This marks only the third time in its history that the Paris-based agency has released oil onto the markets. Half of the 60 million barrels will coAme from the U.S.'s emergency stocks. The oil will be released over the next 30 days.
Oil prices spiked beginning in late February when violence in Libya shut down that country's 1.5 million barrels of daily oil output. Many of the IEA's members are major oil-importing nations in Europe that rely on imports from Libya and countries in the Middle East to power their economies. With Libya's oil supplies likely unavailable for at least the remainder of this year, and the global demand for oil expected to increase in the summer, the IEA said it was concerned that the tightening of oil supplies threatened to "undermine the fragile global economic recovery."
The IEA's action comes two weeks after the Organization of Petroleum Exporting Countries failed to agree to boost oil production. At the time, the IEA said it was disappointed by OPEC's lack of response to rising oil prices.
Oil fell sharply Thursday. The benchmark for the U.S., West Texas Intermediate fell $4.51, or 4.8 percent, at $90.90 per barrel on the New York Mercantile Exchange. Brent crude, which is used to price many international varieties, lost $7.02, or 6.2 percent, at $107.19 per barrel on the ICE Futures exchange.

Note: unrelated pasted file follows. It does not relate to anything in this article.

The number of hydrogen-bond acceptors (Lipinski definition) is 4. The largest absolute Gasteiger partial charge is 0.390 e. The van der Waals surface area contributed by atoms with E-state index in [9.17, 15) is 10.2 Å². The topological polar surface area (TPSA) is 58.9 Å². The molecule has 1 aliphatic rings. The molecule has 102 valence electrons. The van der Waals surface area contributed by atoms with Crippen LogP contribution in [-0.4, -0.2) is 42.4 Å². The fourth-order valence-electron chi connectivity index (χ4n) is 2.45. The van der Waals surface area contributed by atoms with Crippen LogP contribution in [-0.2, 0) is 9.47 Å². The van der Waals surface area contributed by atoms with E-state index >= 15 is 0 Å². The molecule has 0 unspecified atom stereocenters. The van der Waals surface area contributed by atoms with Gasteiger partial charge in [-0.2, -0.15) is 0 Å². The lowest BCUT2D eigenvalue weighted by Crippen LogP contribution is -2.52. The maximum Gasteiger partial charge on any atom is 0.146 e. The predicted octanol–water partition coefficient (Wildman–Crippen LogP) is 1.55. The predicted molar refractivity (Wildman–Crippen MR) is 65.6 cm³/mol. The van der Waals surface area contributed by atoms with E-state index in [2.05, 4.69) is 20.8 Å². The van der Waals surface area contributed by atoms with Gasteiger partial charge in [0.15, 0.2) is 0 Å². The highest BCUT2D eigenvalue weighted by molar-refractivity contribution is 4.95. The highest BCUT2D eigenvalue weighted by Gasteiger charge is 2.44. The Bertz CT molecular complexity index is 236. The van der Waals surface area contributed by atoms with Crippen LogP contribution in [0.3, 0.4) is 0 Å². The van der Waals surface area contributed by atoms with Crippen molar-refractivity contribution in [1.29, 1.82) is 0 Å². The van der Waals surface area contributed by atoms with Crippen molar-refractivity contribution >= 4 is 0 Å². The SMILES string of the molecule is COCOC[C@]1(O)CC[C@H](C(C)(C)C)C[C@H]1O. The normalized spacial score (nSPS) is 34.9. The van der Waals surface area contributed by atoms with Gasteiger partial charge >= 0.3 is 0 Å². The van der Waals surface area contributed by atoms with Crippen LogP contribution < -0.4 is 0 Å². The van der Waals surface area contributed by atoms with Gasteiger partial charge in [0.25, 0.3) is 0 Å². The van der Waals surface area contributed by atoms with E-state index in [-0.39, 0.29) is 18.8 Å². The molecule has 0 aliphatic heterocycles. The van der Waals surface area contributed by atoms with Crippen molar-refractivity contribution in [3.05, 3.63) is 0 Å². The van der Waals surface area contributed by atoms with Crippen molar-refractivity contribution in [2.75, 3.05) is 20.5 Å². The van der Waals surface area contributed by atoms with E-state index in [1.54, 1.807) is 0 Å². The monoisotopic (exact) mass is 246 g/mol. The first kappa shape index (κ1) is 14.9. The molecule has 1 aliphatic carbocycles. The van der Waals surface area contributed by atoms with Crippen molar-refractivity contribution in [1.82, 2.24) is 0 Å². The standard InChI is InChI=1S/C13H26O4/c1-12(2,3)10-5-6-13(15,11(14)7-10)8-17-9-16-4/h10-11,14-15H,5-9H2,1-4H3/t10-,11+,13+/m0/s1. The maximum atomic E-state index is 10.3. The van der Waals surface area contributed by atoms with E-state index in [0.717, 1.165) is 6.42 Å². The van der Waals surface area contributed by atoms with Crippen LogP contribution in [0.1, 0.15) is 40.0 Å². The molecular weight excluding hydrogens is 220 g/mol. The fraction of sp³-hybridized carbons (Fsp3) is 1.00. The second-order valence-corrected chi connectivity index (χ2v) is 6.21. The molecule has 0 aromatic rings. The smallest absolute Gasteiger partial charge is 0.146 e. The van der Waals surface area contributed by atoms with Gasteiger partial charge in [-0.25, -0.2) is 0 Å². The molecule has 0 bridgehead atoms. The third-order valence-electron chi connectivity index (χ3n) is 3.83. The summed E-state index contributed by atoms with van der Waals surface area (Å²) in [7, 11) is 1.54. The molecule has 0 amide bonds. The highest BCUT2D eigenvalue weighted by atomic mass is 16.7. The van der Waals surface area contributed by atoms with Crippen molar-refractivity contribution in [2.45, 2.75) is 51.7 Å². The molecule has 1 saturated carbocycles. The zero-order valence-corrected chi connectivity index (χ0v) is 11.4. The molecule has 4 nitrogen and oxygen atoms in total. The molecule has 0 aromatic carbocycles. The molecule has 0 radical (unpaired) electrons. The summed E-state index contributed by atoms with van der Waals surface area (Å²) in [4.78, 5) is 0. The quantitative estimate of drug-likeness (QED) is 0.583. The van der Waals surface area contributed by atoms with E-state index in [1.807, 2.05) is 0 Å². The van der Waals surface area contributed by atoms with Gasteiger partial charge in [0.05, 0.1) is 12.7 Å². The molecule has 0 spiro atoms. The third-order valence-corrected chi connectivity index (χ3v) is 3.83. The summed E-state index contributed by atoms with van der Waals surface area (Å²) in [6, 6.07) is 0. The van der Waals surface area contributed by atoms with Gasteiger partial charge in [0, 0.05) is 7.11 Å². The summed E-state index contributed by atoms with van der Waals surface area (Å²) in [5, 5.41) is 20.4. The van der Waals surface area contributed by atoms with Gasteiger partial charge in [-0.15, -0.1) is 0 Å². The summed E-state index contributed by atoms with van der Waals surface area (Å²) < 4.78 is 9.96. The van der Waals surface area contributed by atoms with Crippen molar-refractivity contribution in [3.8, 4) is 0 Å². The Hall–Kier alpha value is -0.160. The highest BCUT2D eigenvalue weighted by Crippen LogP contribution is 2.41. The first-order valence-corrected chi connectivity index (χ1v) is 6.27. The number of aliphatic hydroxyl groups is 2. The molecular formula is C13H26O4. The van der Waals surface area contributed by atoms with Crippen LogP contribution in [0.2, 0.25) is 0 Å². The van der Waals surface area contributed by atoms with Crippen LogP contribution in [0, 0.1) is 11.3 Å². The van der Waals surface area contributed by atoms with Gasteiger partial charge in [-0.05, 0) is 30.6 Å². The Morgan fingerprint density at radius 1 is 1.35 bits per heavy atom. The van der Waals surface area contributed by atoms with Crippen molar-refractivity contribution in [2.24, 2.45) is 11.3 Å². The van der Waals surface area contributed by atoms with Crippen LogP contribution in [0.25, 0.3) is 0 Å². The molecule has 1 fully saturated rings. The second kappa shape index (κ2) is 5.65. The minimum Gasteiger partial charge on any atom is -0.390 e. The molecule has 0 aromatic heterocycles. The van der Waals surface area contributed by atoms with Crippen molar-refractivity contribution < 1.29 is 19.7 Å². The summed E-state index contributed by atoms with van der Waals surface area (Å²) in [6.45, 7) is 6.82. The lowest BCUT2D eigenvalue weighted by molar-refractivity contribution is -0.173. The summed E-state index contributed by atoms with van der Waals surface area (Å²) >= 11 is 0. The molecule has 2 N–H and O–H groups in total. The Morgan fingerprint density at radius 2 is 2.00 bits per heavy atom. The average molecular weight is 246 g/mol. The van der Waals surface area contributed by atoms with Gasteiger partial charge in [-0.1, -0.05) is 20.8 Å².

Michael Lynch, president of Strategic Energy & Economic Research said the release of oil will likely depress prices temporarily. But he's doubtful it will have a long-term impact.
"It creates an immediate glut (of oil)," he said "But they're not solving the problem."
If oil demand continues to rise to historic levels this year, oil suppliers will continue to have trouble keeping up, Lynch said.
To meet its commitment, the U.S. will release 30 million barrels of oil from the U.S.
Strategic Petroleum Reserve, which currently holds 727 million barrels in underground caverns along the Gulf Coast.
The IEA announcement came amid further indications of a slow economic recovery in the U.S. Federal Reserve Chairman Ben Bernanke on Wednesday warned that some problems - in the financial and housing sectors - would linger into next year. And on Thursday the Labor Department reported an increase in applications for unemployment benefits.
Meanwhile, retail gasoline prices in the U.S. dropped for the 20th consecutive day, down a penny from Wednesday, to $3.612 per gallon, according to AAA, Wright Express and Oil Price Information Service. That's about 21 cents lower than a month ago.
In other Nymex trading, heating oil fell 14 cents, or 4.8 percent, to $2.8266 per gallon and gasoline futures lost 14 cents at $2.7891 per gallon. Natural gas gave up 12 cents at $4.197 per 1,000 cubic feet.